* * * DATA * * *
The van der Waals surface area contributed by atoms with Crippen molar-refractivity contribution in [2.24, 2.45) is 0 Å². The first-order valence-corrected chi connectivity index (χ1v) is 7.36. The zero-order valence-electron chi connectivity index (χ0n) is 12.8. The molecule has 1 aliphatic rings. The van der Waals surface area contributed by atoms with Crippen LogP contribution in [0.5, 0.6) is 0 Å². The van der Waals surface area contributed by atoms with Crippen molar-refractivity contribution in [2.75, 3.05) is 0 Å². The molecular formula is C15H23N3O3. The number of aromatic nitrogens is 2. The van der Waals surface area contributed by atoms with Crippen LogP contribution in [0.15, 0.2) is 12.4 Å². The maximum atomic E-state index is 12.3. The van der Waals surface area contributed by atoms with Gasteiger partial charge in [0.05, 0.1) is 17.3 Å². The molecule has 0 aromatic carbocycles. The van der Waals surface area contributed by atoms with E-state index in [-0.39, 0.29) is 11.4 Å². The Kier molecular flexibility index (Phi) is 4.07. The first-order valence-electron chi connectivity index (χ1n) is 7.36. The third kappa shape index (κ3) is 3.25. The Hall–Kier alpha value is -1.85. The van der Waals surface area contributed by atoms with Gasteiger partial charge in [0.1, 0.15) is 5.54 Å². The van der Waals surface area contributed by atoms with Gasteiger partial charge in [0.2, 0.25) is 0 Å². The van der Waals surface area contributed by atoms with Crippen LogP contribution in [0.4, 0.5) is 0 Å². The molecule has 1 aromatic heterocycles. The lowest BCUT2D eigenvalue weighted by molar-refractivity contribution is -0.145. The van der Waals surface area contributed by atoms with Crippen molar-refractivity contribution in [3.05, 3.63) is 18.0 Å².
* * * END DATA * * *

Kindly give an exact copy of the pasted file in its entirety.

The van der Waals surface area contributed by atoms with Crippen molar-refractivity contribution in [2.24, 2.45) is 0 Å². The first-order valence-corrected chi connectivity index (χ1v) is 7.36. The zero-order valence-electron chi connectivity index (χ0n) is 12.8. The molecule has 1 aliphatic rings. The van der Waals surface area contributed by atoms with Crippen LogP contribution in [0.5, 0.6) is 0 Å². The van der Waals surface area contributed by atoms with Crippen molar-refractivity contribution in [2.75, 3.05) is 0 Å². The molecular formula is C15H23N3O3. The number of aromatic nitrogens is 2. The van der Waals surface area contributed by atoms with Crippen LogP contribution in [0.15, 0.2) is 12.4 Å². The maximum atomic E-state index is 12.3. The van der Waals surface area contributed by atoms with Gasteiger partial charge in [0.05, 0.1) is 17.3 Å². The molecule has 0 aromatic carbocycles. The van der Waals surface area contributed by atoms with E-state index in [-0.39, 0.29) is 11.4 Å². The Kier molecular flexibility index (Phi) is 4.07. The first-order valence-electron chi connectivity index (χ1n) is 7.36. The third kappa shape index (κ3) is 3.25. The Hall–Kier alpha value is -1.85. The van der Waals surface area contributed by atoms with Gasteiger partial charge in [0.1, 0.15) is 5.54 Å². The van der Waals surface area contributed by atoms with Gasteiger partial charge in [0.2, 0.25) is 0 Å². The van der Waals surface area contributed by atoms with Crippen LogP contribution in [0.4, 0.5) is 0 Å². The molecule has 1 aromatic heterocycles. The lowest BCUT2D eigenvalue weighted by molar-refractivity contribution is -0.145. The van der Waals surface area contributed by atoms with Crippen molar-refractivity contribution in [3.05, 3.63) is 18.0 Å².